When America arrives she is still pinning over the love of her life, Aspen, whom she left back home after a break-up. Not interested in Maxon she is only there for the money and the experience. However, once she arrives she finds that that she actually like Maxon and as the competition heats up, things gets interesting and then the book ends- literally.
True to form, this book is definitely like The Bachelor, especially in the fact that I got sucked into this book and couldn’t put it down, despite a thousand other things I needed to be doing.
Overall, I really enjoyed the story. I thought it was a neat plotline that was original. It did border on more fluffy chick-lit YA than a real Dystopian novel.  While a brief history of Ilea was give, there was no real explanation of what it mean to me a citizen of Ilea or what the caste’s were and why the really existed.
Also, I have to mention how much the names bugged me in this book. The main character in the book is America Singer- we learn where her first name comes from and her last name is her occupation but this does not follow through for others in the book. We meet an Ana Farmer who is a …farmer, but other naming conventions fall short and some are just annoying- Amberly, Maxon. Then we meet Aspen. I know it’s weird but it just annoyed me that some people had names of cities, states then there were normal names and then those names that make teachers cringe when we see them on rosters.
So aside from the lack of “dystopia” and the names, I really enjoyed this book and I am looking forward to the sequel. I hope it is as good as this one and that it won’t be drawn out over three books. 

Sunday, May 13, 2012

The College Experience

The Marriage Plot
Jeffery Eugeinides
One of my favorite literary niche genre’s is coming of age stories- specifically that occur during college. It doesn’t take a psychologist to see where my love of this genre comes from. I loved my undergraduate days that I never left college (sorry a little Student affairs professional humor). I enjoyed my college experience but what I really remember were the people that helped mold and guide me both academically, professionally and even personally. I wanted to be that person and so I re-entered the Ivy Tower, pursued a Masters in Higher education Administration and Student Affairs and have been working the field for 5 years in a variety of positions. So when I see a book about a student’s “coming of age” during college I automatically pick it up. That’s what primarily led me to Jeffery Eugeines- the Marriage Plot (well that and the fact the I loved the Virgin Suicides). The Marriage Plot started showing up on all the “Best of” or “Can’t be Missed books of 2011 so I had high expectations going into the story.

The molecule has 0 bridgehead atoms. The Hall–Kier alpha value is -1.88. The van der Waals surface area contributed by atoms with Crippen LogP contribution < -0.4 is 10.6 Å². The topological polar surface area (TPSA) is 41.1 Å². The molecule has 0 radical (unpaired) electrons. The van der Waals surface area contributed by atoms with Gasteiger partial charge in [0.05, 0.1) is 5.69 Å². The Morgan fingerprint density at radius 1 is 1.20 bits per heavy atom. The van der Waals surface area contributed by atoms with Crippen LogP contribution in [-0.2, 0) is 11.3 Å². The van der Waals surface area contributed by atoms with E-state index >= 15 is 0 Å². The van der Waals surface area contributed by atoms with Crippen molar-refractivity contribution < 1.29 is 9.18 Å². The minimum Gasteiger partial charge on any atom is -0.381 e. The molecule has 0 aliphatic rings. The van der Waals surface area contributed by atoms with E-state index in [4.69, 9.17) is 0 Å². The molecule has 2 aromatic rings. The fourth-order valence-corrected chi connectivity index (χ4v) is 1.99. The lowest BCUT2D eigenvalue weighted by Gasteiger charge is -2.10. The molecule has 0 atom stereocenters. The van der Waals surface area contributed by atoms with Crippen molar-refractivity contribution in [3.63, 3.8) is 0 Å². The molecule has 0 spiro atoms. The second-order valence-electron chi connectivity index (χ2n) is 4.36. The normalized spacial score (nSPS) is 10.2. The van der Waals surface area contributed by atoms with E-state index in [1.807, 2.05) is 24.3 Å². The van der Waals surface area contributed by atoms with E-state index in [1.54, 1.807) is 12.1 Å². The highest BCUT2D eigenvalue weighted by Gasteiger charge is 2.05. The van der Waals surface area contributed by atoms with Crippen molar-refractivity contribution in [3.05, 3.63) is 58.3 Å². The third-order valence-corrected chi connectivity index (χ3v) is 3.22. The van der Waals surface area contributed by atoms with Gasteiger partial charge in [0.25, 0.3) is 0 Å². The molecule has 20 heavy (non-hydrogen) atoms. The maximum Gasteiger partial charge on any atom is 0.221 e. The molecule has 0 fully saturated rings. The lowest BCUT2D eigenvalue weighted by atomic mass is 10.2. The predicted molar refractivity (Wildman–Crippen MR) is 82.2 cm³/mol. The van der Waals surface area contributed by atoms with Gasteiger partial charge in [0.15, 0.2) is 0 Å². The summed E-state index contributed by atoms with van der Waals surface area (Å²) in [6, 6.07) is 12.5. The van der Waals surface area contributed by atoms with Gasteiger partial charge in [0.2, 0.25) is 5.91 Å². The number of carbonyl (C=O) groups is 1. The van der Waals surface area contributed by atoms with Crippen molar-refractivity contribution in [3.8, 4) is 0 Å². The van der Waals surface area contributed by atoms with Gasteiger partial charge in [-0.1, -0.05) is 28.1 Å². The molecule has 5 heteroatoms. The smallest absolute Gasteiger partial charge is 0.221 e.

The main character in the book is Madeline, a college senior who is graduating from Brown University in the 1980’s (I believe it was the wonderful and exciting year of 1983). The title of the book comes from Madeline’s Thesis and it follows Madeline as she graduates and moves into the “real world” with her group of friends and boyfriend

I enjoyed this book but I also struggled with it. The first part reads like a literature class which was a little difficult for me to follow. I kept wondering if I had reverted back to my undergrad days. I kept slugging through because this is supposed to be one of the best books of 2011 and I wanted to see what all the hype was about.

The book picked up a little and then slowed down (at least for me) and it took me a lot longer to finish it because some parts were tedious to read. I enjoyed most of the characters but fount Mitchell's narrative to be rather slow. I found Madeline a little infuriating, but I'm sure I was too when I was 21.

Overall, I enjoyed the book but, I also have to say that I am glad to be done with it.

Friday, May 11, 2012

All Hail the Queen